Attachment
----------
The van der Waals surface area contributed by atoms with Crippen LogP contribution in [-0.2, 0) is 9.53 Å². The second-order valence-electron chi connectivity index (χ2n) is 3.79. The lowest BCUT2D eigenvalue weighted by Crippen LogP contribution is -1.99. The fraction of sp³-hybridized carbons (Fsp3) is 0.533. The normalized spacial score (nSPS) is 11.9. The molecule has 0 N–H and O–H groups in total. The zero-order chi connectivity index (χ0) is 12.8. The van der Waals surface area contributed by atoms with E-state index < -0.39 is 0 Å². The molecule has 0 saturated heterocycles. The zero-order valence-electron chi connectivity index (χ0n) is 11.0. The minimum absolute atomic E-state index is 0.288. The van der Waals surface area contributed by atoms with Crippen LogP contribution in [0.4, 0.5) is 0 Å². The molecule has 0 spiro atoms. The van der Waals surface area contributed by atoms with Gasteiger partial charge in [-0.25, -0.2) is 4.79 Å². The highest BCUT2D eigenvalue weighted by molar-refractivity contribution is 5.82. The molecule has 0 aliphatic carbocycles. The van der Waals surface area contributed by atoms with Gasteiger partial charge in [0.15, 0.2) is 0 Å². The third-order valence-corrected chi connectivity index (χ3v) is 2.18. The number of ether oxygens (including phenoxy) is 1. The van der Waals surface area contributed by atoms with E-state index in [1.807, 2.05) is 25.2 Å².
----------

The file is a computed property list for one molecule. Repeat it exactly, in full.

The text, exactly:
The van der Waals surface area contributed by atoms with Crippen LogP contribution in [-0.2, 0) is 9.53 Å². The second-order valence-electron chi connectivity index (χ2n) is 3.79. The lowest BCUT2D eigenvalue weighted by Crippen LogP contribution is -1.99. The fraction of sp³-hybridized carbons (Fsp3) is 0.533. The normalized spacial score (nSPS) is 11.9. The molecule has 0 N–H and O–H groups in total. The zero-order chi connectivity index (χ0) is 12.8. The van der Waals surface area contributed by atoms with E-state index < -0.39 is 0 Å². The molecule has 0 saturated heterocycles. The zero-order valence-electron chi connectivity index (χ0n) is 11.0. The minimum absolute atomic E-state index is 0.288. The van der Waals surface area contributed by atoms with Crippen LogP contribution in [0.4, 0.5) is 0 Å². The molecule has 0 spiro atoms. The van der Waals surface area contributed by atoms with Gasteiger partial charge in [-0.25, -0.2) is 4.79 Å². The highest BCUT2D eigenvalue weighted by molar-refractivity contribution is 5.82. The molecule has 0 aliphatic carbocycles. The van der Waals surface area contributed by atoms with Gasteiger partial charge in [0.15, 0.2) is 0 Å². The third-order valence-corrected chi connectivity index (χ3v) is 2.18. The number of ether oxygens (including phenoxy) is 1. The van der Waals surface area contributed by atoms with E-state index in [1.807, 2.05) is 25.2 Å².